Phytelephas seemannii O.F.Cook, Bull. Bur. Pl. Industr. U.S.D.A. 242: 68 (1912)

Primary tabs

http://media.e-taxonomy.eu/palmae/photos/palm_tc_155974_6.jpg

Distribution

Map uses TDWG level 3 distributions (http://www.nhm.ac.uk/hosted_sites/tdwg/geogrphy.html)
Colombiapresent (World Checklist of Arecaceae)A
Panamápresent (World Checklist of Arecaceae)A

Discussion

  • Typification: Based on P. macrocarpa in Seemann's "The Botany of the Voyage of H. M. S. Herald" (1852-1857). Seeman observed it along the pacific shore of Darien in Panama and the Northern part of Choco in Colombia. He collected it in the bay of Cupica and one of his sheets, kept at the British Museum (BM), is designated lectotype. (Barfod, A., A monographic study of the subfamily Phytelephantoideae (Arecaceae) in Opera Botanica 105. 1991)B

Biology And Ecology

  • Cook (1913) described five new species of Phytelephas from Panama and gave a list of valuable distinguishing characters. The characters mentioned were all related to the fruit. Most of them show a large within-population variation and vary even within a single palm. The flat inner mesocarp fibres are characteristic for P. seemannii, as is the large-sized umbo, but the shape of this structure is highly variable. Phytelephas seemannii has 36 stamens per flower according to the original description. That is the same number as shown on Gaudichaud's plate of Phytelephas ruizii (Gaudichaud 1866, pl. 14 [Fig. 3]). This plate may have been available to Seemann several years before it was published (see Johnston 1944) and he may partly have relied on it in his decription of Phytelephas seemannii. I have never observed any species of Phytelephas with less than 150 stamens per flower. Reproduction is often hampered by the masses of dead leaves trapped in the crowns in forest communities with many deciduous species. The pistillate inflorescences abort because they have never been exposed properly and pollinated. (Barfod, A., A monographic study of the subfamily Phytelephantoideae (Arecaceae) in Opera Botanica 105. 1991)B

Common Name

  • Anta (Quechua); sam (Cuna). (Barfod, A., A monographic study of the subfamily Phytelephantoideae (Arecaceae) in Opera Botanica 105. 1991)B

Uses

  • The seeds were exported from Panama and Colombia before World War Two. Currently a few factories located in Colombia use the hard endosperm for differnt kinds of handicrafts. (Barfod, A., A monographic study of the subfamily Phytelephantoideae (Arecaceae) in Opera Botanica 105. 1991)B

Description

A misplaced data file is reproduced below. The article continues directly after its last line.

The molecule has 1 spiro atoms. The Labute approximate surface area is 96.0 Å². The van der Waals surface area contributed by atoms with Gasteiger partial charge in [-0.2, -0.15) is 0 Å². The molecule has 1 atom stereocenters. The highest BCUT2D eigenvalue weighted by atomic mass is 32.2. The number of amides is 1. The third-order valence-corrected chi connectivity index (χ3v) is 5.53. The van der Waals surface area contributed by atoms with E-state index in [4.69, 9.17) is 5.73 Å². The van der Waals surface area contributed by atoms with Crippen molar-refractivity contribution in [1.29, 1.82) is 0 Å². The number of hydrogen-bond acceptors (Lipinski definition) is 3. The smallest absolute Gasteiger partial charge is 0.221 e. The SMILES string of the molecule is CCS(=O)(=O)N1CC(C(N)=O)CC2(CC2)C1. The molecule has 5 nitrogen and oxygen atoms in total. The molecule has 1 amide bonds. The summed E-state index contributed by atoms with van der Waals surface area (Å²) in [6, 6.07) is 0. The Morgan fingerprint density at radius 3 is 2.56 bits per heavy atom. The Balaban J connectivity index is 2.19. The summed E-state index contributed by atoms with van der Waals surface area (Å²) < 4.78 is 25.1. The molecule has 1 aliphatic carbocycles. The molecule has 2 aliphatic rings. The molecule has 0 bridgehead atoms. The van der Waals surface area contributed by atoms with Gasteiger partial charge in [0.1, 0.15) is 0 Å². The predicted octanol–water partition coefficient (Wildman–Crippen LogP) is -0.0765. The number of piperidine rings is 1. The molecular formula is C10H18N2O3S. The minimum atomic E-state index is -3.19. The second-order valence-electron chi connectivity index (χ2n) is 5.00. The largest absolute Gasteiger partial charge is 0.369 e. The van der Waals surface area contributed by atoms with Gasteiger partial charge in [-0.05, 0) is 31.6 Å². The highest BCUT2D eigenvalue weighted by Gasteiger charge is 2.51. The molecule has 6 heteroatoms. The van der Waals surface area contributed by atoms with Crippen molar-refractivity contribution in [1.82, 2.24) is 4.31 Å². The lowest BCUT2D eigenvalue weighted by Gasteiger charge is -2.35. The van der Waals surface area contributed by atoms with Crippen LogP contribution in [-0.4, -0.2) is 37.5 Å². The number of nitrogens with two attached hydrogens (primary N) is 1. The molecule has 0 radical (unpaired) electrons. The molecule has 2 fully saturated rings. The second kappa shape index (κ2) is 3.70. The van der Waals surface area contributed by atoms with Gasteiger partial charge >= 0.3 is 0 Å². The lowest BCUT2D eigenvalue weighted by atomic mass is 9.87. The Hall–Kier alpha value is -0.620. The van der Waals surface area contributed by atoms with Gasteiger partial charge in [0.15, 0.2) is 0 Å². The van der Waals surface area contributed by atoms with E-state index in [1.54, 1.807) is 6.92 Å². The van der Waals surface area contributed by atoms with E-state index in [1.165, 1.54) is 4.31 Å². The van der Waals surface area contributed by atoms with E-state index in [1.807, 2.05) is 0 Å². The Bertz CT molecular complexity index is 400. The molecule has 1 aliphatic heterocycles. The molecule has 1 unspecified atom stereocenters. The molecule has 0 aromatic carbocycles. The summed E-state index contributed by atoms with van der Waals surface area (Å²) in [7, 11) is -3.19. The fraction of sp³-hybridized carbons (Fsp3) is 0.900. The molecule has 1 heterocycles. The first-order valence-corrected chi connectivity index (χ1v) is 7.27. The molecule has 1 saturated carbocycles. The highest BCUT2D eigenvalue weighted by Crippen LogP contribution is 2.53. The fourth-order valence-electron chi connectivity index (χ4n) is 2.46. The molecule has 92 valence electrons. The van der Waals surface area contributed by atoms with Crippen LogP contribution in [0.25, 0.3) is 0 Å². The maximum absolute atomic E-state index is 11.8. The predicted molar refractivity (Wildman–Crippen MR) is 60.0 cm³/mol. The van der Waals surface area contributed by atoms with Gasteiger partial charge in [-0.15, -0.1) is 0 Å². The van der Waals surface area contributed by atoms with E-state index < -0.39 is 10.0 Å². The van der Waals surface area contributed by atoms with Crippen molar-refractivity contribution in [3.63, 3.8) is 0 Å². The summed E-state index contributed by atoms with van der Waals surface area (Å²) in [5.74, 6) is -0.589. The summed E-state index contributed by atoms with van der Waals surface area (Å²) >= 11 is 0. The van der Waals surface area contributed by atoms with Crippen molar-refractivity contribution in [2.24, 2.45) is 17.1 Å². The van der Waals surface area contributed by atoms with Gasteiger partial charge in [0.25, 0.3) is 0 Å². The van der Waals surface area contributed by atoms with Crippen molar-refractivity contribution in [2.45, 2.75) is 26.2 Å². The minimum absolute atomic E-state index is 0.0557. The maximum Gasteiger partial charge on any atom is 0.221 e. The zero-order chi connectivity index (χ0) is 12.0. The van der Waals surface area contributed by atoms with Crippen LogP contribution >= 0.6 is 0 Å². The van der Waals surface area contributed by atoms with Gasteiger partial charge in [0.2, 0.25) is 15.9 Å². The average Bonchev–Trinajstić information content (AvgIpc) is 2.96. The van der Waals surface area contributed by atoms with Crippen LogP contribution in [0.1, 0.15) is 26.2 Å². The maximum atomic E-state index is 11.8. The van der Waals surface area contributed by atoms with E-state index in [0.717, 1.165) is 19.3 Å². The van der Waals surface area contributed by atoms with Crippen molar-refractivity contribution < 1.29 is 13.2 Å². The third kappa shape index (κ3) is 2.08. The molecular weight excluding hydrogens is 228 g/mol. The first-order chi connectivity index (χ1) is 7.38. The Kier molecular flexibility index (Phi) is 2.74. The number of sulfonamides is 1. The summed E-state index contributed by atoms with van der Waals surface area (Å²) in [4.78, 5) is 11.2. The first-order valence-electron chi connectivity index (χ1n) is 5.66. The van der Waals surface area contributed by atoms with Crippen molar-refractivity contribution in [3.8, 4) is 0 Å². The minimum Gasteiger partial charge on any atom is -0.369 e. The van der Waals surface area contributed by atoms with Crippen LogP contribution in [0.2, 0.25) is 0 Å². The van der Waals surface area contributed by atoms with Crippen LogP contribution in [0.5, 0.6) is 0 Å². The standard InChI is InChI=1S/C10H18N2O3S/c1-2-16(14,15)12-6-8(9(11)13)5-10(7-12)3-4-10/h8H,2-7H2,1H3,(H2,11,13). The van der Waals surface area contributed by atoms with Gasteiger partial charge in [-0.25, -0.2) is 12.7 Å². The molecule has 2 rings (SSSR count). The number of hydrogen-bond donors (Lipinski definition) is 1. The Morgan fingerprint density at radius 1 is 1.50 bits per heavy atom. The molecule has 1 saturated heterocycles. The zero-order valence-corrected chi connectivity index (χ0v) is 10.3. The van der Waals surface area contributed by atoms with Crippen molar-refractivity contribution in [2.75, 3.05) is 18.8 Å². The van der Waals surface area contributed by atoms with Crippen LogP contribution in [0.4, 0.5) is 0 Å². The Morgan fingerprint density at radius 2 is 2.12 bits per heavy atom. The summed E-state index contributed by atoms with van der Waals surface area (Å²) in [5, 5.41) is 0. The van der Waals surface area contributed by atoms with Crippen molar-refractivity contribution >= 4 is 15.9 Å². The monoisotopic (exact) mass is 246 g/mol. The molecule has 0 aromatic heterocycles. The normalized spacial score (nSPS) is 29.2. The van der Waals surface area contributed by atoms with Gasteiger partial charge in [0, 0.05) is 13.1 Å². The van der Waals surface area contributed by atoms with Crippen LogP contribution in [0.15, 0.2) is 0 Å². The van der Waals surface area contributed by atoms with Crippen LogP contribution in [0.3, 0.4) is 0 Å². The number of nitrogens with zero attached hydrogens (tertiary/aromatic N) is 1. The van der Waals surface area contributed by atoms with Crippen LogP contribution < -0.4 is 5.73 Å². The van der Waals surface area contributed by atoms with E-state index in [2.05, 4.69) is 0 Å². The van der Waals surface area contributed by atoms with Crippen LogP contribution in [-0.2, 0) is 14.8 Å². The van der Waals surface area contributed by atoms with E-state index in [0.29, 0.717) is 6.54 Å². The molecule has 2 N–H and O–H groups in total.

• Solitary rosette palm, with prostrate subterranean part of stem and aerial part wanting, or mid-sized palm tree with decumbent, or erect stem up to 4 m tall. Leaves 10-15, semierect to erect, evenly bending from base to apex; leaf sheath split to the base; leaf 60-100 cm long from point of insertion to blade; petiole 4—5 cm wide distally, deeply rounded abaxially, with shallow, sharply edged groove adaxially, or semiterete in cross-section, green on the adaxial face often with a drab-colored waxy covering tapering into a point below the rachis; rachis 350-550 cm long, green, with median ridge adaxially raising gradually from the distal end of the petiole, often with brown tomentum along the median adaxial ridge and the lateral faces bearing the pinnae; pinnae 75-110 per side, often drying to lustrous pale green, midnerve prominent, submarginal veins indistinct, transverse commissures often conspicuous; basal pinnae alternate, 30-60 x 0.3-0.5 cm, 1-3 cm apart or remote and pendent on long petiolate individuals, middle pinnae subalternate, 55-80 x 3.4-4.5 cm, 4-7 cm apart, distal pinnae opposite, 15-25 x 0.8-1 cm, 3-4 cm apart. Staminate peduncle 60-80 cm long, glabrous, compressed, 3.5-5 x 2-2.5 cm in cross-section in the middle part; prophyll 35-65 x 7-10 cm; first peduncular bract inserted 25-35 cm above the peduncle base, 40-55 cm long, bicarinate distally, outside light brown, inside brownish-orange; incomplete peduncular bracts 3-5, oblique, deltoid or elliptic with attenuated base, plicated basally, the proximal one 4—6 cm long; rachis 50-110 cm, compressed, 2x3 cm in cross-section in the middle part; flowers sessile, closely inserted in groups of 4(-5), or fewer proximally on rachis, distal flowers solitary; receptacle covered by masses of 300-600 stamens, expanded in width and flattened, slightly raised, rounded in outline at early anthesis, later extending to ovate or fusiform, 1.5-2 x 1-1.5 cm; perianth fused basally to receptacle and elongated forming a narrow shiny zone, only tips of the perianth segments free; filament 6-12 x 0.2 mm, subulate; anther 2-6 X 0.4-0.6 mm, shortly apiculate. Pistillate peduncle 15-25 cm long, compressed, 1.5-2.5 x 2-3.5 cm in cross-section in the middle part; prophyll 25-35 x 5-7 cm, smooth, drab-colored; first peduncular bract inserted 10-17 cm above the base, 20-30 cm long; incomplete peduncular bract 5-7, spirally arranged and covering 1.5-2.5 cm of peduncle below the bracts subtending flowers, 3-8 x 1.5-2 cm, obliquely ovate to deltoid, the proximal one with short acumen, the others increasingly narrow towards the bracts subtending flowers; flower-bearing zone 1-2 cm long, with 5-8 flowers; floral subtending bracts deltoid 3-5 x 1-1.5 cm, with long acumen; sepa-loid bracts 6-7, 4—6 cm long, narrowly deltoid with long acumen to strap shaped; tepals 6-7, 15-18 cm long, 1-1.5 cm wide basally; non-functional stamens 25-35, 10-25 mm long; anther 6-9 mm long, obliquely sagitate basally, apiculum usually absent; pistil obliquely pyri-form, bulky, smooth, with 6-9 locules; style 11-13 cm long; stigmas 5-6, 5-7 cm long. Infructescences usually numerous, up to 25 on one palm, 17-25 cm in diam.; peduncle 20-30 cm long, 3-4 x 1-2 cm in cross-section in the middle part; prophyll and first peduncular bract 10-15 cm apart, partly resolved; incomplete peduncular bracts with persistent base or caducous; fruit-bearing zone 2-3 cm long, fruits 4—8, perianth early caducous; fruits 6-10 cm long, tangential face rounded in outline, 12-16 cm in diam., flat with central depression, with spiny processes of variable length from 0.5 to 2.5 cm, style residuals usually absent, abscission scar to 3.5 cm in diam.; inner mesocarp thin, with network of flattened fibres adherent to pyrene and exposed upon drying; seeds 6-9 in fully developed fruits; pyrenes rounded with blunt edges; rostrum absent or short; umbo basally on median blunt ridge, occasionally raised considerably, flattened or ridged, ovate in outline with the narrow end pointing up or upper margin emarginate. Seedling robust with three scale leaves, of which two are usually exposed above the ground; eophyll with 32-36 opposite pinnae.